“Kayla…baby please. I’m just as upset as you are. If I had known…I would have come back…but my job - as a journalist I have to travel. You used to understand that.” She talked through the door, not caring that everyone downstairs was probably listening. Everyone loved a good drama, good gossip to tell tomorrow.

I picked up the picture of me and my dad, arms slung around each other with a bat in my hand and a glove on his. I was 13 when this picture was taken, still wearing pigtails and a smile. Now I was 18 and leaving the house. I refused to stay in the house that held so many painful memories for me. I loved my dad with all my heart, but everything I needed was in my heart. I didn’t realize he had a will until his lawyer told me. He had given me the house and other possessions, dividing other stuff with Max and my mom. I didn’t want any of the stuff.

Almost in a daze, I got dressed; wearing a black dress and my converse, pinning my hair into a bun. My dad and I loved converse. Even when we’d go to fancy places to eat, he’d be wearing a suit and I a dress, with black converse on our feet.

A car was waiting for us outside to take us to the graveyard. That word never meant more than a place where ghosts lived. Now it was a dark, painful place to think about. My dad would soon be buried in the ground of the graveyard. A lump formed in my throat, but I kept it down, keeping my face blank.

My mother and Max were in the car, waiting for me. Quietly, I got in and buckled up as the car pulled away. Nobody said a word to me, nobody spoke period. The cemetery was quiet and peaceful. I walked alone up to my dad’s coffin, closed. I refused to have my last image of my happy-go-lucky father...pale and cold.

A tear slipped from my eye as Hallelujah began to play. My dad and I would cry with this song every
time we’d hear it play. Like on Shrek - when the song came on, we’d both try to deny the lump in our throats and end up laughing instead. I couldn’t pull myself to laugh anymore.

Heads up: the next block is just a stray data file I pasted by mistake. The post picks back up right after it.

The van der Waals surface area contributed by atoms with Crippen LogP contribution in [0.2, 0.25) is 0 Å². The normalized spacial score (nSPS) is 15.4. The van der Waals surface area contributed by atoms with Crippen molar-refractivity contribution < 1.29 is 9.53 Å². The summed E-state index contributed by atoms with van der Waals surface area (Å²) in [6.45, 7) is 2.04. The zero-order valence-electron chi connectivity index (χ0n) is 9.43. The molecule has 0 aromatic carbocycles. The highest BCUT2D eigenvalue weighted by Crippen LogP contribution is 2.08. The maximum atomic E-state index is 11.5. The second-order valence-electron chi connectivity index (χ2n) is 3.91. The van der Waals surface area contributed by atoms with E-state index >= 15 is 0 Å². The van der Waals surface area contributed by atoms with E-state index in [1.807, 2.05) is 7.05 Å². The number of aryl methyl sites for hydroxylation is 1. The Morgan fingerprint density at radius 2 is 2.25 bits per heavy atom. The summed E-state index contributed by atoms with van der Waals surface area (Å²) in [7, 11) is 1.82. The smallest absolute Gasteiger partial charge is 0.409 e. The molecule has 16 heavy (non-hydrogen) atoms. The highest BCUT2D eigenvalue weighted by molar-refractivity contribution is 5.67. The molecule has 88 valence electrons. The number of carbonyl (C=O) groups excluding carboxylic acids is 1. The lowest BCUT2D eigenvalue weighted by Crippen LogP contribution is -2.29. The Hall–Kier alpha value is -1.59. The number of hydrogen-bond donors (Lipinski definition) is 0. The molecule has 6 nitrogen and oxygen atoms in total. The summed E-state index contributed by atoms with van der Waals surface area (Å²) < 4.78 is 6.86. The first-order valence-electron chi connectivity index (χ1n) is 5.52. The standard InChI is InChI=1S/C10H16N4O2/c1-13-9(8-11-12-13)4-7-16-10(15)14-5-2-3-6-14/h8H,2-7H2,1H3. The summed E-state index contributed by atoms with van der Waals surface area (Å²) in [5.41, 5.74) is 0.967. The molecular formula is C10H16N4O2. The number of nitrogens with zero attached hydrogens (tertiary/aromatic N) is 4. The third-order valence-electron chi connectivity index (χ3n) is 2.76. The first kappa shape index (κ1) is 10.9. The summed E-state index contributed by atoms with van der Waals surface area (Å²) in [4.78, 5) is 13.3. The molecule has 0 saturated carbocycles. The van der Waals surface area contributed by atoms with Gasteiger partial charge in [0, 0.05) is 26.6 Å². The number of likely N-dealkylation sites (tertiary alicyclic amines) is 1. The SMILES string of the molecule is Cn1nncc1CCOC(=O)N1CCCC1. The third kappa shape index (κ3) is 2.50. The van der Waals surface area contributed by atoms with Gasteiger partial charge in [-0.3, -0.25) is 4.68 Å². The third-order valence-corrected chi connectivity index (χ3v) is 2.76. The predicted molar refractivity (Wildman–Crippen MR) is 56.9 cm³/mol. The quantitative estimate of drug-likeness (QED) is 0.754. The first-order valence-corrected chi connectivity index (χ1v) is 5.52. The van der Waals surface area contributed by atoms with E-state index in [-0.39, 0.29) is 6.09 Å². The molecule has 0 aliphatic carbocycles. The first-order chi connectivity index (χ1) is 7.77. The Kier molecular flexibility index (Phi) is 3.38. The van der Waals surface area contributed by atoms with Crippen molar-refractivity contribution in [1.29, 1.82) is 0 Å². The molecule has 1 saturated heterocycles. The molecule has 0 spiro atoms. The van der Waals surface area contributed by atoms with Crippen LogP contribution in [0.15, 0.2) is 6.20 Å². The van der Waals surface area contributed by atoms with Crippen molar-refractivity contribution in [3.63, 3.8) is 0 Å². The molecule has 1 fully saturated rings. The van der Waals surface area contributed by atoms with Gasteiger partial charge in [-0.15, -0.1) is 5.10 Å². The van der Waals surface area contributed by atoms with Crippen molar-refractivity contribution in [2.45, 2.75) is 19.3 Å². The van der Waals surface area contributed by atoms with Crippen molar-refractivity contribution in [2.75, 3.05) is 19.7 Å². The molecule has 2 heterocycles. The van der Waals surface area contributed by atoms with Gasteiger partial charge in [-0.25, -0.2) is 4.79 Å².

The pastor started to speak and I tuned him out. I didn’t want to hear it. We never went to church anyway so I couldn’t understand why he was here. Everything was backwards. My dad wasn’t a sad person, he was strong and happy. Always ready to go on an adventure, like camping on a Monday just because he didn’t want to go to work. The way this man spoke, he made it sound my dad’s life was one to mourn, not celebrate.

Finally it came time to say our last goodbye’s to him. I took a rose and set it on his coffin as it went into the ground. I couldn’t stop myself and tears started to hit his coffin. I leaned over and just broke down crying. First time I’d cried and it all came out. I couldn’t stop myself. People walked around me, dropping roses on his coffin and leaving. Max wrapped his arms around me and I wiped my eyes, standing up and walking over to my mom.

“I’m sor—“ she pulled me into a hug and soothed me.

“Baby, it’s okay, I miss him too. I’m so sorry I wasn’t here for you before.”

I just cried in her arms as the people walked away to their cars. Hallelujah continued to play, and I continued to cry until no more tears came out.

“Come on, Kayla. Let’s go home,” Max whispered, trying to hide the tears in his eyes. He was supposed to be strong, he was a soldier, but the tears came without his permission.

I nodded, walking back to the grave. “I’ll miss you dad, but you’ll forever be with me. No matter what happens, you’ll always be with me.”

I looked up to the sky as the sun came out of the clouds and shined down on us. I smiled slightly, knowing my dad would always be my shining sun.